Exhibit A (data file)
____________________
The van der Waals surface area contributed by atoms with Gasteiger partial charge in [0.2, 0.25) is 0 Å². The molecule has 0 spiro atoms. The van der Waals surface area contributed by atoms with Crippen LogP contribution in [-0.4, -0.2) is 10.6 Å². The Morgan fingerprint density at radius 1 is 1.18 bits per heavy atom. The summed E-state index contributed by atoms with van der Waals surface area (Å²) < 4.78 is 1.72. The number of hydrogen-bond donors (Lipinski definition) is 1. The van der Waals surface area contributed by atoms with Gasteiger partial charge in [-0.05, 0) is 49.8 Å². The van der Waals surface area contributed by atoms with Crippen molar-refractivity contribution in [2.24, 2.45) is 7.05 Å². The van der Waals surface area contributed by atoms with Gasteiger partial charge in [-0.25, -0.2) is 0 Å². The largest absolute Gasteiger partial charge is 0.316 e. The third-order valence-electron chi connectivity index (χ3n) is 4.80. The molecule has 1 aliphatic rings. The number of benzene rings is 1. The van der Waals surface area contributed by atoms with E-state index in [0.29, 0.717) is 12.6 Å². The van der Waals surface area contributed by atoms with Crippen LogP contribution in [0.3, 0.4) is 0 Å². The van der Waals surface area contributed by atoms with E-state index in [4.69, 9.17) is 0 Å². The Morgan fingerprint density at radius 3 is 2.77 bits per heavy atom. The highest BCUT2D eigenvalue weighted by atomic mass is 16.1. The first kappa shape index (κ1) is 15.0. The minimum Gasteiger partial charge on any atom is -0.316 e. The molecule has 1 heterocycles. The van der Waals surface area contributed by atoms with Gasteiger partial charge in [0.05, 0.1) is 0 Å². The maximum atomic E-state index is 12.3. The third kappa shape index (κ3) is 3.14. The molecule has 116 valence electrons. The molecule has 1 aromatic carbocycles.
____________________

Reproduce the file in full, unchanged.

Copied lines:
The van der Waals surface area contributed by atoms with Gasteiger partial charge in [0.2, 0.25) is 0 Å². The molecule has 0 spiro atoms. The van der Waals surface area contributed by atoms with Crippen LogP contribution in [-0.4, -0.2) is 10.6 Å². The Morgan fingerprint density at radius 1 is 1.18 bits per heavy atom. The summed E-state index contributed by atoms with van der Waals surface area (Å²) < 4.78 is 1.72. The number of hydrogen-bond donors (Lipinski definition) is 1. The van der Waals surface area contributed by atoms with Gasteiger partial charge in [-0.05, 0) is 49.8 Å². The van der Waals surface area contributed by atoms with Crippen molar-refractivity contribution in [2.24, 2.45) is 7.05 Å². The van der Waals surface area contributed by atoms with Gasteiger partial charge in [-0.25, -0.2) is 0 Å². The largest absolute Gasteiger partial charge is 0.316 e. The third-order valence-electron chi connectivity index (χ3n) is 4.80. The molecule has 1 aliphatic rings. The number of benzene rings is 1. The van der Waals surface area contributed by atoms with E-state index in [0.29, 0.717) is 12.6 Å². The van der Waals surface area contributed by atoms with Crippen LogP contribution in [0.3, 0.4) is 0 Å². The van der Waals surface area contributed by atoms with E-state index in [4.69, 9.17) is 0 Å². The Morgan fingerprint density at radius 3 is 2.77 bits per heavy atom. The highest BCUT2D eigenvalue weighted by atomic mass is 16.1. The first kappa shape index (κ1) is 15.0. The minimum Gasteiger partial charge on any atom is -0.316 e. The molecule has 1 heterocycles. The van der Waals surface area contributed by atoms with Gasteiger partial charge in [0.05, 0.1) is 0 Å². The maximum atomic E-state index is 12.3. The third kappa shape index (κ3) is 3.14. The molecule has 116 valence electrons. The molecule has 1 aromatic carbocycles.